Short-term muscle power and speed in preschoolers exhibit stronger tracking than physical activity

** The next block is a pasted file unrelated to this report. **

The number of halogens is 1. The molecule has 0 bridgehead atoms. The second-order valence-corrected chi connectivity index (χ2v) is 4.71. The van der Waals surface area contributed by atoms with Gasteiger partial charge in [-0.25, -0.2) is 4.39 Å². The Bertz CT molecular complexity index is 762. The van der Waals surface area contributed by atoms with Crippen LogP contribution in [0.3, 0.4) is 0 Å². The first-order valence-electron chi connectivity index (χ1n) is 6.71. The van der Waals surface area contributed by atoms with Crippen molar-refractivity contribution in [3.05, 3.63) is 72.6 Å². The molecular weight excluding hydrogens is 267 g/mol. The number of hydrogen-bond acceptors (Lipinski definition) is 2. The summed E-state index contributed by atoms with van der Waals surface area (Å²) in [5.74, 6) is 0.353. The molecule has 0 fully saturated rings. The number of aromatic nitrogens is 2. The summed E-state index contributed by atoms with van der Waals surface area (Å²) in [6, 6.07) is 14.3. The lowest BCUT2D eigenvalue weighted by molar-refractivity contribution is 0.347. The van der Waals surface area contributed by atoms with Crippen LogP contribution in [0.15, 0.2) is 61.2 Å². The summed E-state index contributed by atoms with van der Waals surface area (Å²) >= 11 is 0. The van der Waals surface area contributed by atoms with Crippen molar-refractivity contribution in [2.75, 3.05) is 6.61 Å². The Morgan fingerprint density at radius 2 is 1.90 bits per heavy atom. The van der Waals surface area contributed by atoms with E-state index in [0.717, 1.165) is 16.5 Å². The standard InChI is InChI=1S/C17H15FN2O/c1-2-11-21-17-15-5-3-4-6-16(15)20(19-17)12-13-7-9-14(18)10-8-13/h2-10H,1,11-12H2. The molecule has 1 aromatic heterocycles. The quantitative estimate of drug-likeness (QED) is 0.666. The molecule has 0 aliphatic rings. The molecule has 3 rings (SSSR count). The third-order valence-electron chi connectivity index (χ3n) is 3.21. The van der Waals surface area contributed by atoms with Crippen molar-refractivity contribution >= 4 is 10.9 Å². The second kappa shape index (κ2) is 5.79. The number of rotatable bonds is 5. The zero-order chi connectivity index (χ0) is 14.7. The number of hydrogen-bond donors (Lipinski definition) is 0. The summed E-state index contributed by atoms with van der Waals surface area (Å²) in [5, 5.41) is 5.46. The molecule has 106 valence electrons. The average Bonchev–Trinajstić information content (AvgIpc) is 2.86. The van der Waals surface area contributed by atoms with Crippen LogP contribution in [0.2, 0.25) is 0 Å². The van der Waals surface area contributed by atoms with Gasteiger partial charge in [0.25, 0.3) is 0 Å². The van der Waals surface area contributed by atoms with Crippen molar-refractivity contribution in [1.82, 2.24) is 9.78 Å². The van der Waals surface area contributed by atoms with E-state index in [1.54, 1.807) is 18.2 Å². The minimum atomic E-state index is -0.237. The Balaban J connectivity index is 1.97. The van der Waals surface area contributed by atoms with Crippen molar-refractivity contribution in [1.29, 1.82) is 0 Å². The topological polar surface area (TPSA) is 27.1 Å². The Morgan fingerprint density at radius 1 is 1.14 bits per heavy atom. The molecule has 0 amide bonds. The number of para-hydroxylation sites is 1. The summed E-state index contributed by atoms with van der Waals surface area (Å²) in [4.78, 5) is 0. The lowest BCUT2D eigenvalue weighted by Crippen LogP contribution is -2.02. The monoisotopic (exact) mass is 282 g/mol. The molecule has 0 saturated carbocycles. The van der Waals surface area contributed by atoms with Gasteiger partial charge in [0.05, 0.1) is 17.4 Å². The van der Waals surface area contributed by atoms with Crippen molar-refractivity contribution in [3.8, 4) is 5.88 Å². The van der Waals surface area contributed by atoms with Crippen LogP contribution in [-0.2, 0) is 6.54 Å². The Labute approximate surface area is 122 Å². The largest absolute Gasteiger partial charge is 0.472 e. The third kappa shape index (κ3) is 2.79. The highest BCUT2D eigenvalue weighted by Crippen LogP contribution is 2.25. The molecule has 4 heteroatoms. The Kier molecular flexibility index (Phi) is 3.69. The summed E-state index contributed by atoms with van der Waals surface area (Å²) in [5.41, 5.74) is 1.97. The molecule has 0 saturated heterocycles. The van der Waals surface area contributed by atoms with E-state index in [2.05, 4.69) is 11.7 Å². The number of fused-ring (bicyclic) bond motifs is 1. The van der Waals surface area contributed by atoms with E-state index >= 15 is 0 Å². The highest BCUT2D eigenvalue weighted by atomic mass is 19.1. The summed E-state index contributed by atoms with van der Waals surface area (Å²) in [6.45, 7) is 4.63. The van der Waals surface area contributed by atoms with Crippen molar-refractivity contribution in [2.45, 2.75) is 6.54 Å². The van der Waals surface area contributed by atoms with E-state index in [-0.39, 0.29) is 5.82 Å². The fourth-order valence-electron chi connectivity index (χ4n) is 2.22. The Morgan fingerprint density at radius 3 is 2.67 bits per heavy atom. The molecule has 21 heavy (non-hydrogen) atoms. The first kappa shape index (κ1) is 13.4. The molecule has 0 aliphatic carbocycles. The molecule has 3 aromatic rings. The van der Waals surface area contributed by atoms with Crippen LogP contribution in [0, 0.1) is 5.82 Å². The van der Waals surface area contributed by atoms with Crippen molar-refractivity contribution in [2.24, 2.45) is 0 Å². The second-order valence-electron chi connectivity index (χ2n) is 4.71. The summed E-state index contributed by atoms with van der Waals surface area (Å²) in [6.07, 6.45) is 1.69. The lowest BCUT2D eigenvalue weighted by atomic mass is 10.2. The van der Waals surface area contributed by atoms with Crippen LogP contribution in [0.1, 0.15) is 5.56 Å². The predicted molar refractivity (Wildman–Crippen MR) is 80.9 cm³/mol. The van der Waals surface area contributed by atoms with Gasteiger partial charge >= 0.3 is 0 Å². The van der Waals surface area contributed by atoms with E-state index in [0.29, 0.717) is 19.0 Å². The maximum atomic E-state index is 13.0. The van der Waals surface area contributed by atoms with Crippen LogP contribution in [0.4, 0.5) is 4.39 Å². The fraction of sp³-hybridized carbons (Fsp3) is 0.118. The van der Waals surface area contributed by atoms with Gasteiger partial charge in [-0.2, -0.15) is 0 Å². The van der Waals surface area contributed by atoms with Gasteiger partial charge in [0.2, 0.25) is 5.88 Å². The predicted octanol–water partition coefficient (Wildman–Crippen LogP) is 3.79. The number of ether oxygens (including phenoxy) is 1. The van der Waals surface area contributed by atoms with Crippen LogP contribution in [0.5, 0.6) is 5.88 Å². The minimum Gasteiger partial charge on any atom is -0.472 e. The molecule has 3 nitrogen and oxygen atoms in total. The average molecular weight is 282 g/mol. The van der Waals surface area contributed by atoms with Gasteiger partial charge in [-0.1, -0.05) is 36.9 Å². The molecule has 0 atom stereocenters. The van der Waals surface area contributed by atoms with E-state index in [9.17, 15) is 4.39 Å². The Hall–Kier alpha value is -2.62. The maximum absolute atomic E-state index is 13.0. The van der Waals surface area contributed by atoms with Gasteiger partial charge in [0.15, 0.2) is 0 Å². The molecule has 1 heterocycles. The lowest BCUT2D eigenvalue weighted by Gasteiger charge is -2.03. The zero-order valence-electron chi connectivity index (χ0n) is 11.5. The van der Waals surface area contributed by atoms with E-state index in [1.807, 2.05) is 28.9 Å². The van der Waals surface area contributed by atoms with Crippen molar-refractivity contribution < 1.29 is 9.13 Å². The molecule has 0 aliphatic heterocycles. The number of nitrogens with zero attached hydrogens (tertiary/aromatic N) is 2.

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The purpose of this study was to examine the tracking of short-term muscle power, speed, and physical activity over a 15-month period in a sample of healthy Canadian preschool-aged children. Seventeen preschoolers (age, 4.4 ± 0.8 years) completed exercise testing and physical activity monitoring at baseline and follow-up separated by 14.6 ± 4.1 months. Short-term muscle power was measured using a modified 10-s Wingate test with peak power and mean power normalized to body mass. Speed was assessed with a 25-m dash. Physical activity was measured by accelerometry (Actigraph GT1M) using a 3-s epoch over 7 consecutive days. Total physical activity and moderate-to-vigorous physical activity, expressed as a percentage of accelerometer wear time, were examined. Tracking of the variables between year 1 and year 2 was analyzed using Spearman rank order correlations and Kappa statistics. Paired t-tests were used to assess differences in performance and physical activity between year 1 and year 2. Total physical activity was not significantly different at year 2 (p > 0.05) and showed fair tracking (r = 0.51, p = 0.05; ĸ = 0.30). Moderate-to-vigorous physical activity was increased at year 2 (p = 0.03) and exhibited poor tracking (r = 0.29, p = 0.28; ĸ = 0.00). Short-term muscle power and speed was increased at year 2 (p < 0.0001) and exhibited significant tracking: peak power (r = 0.72, p = 0.001; ĸ = 0.46), mean power (r = 0.83, p = 0.00004; ĸ = 0.82), and 25-m dash (r = 0.82, p = 0.0001; ĸ = 0.47). Moderate-to-vigorous physical activity increased in this sample of boys and girls during the preschool years, and short-term muscle power and speed exhibited stronger tracking than physical activity.
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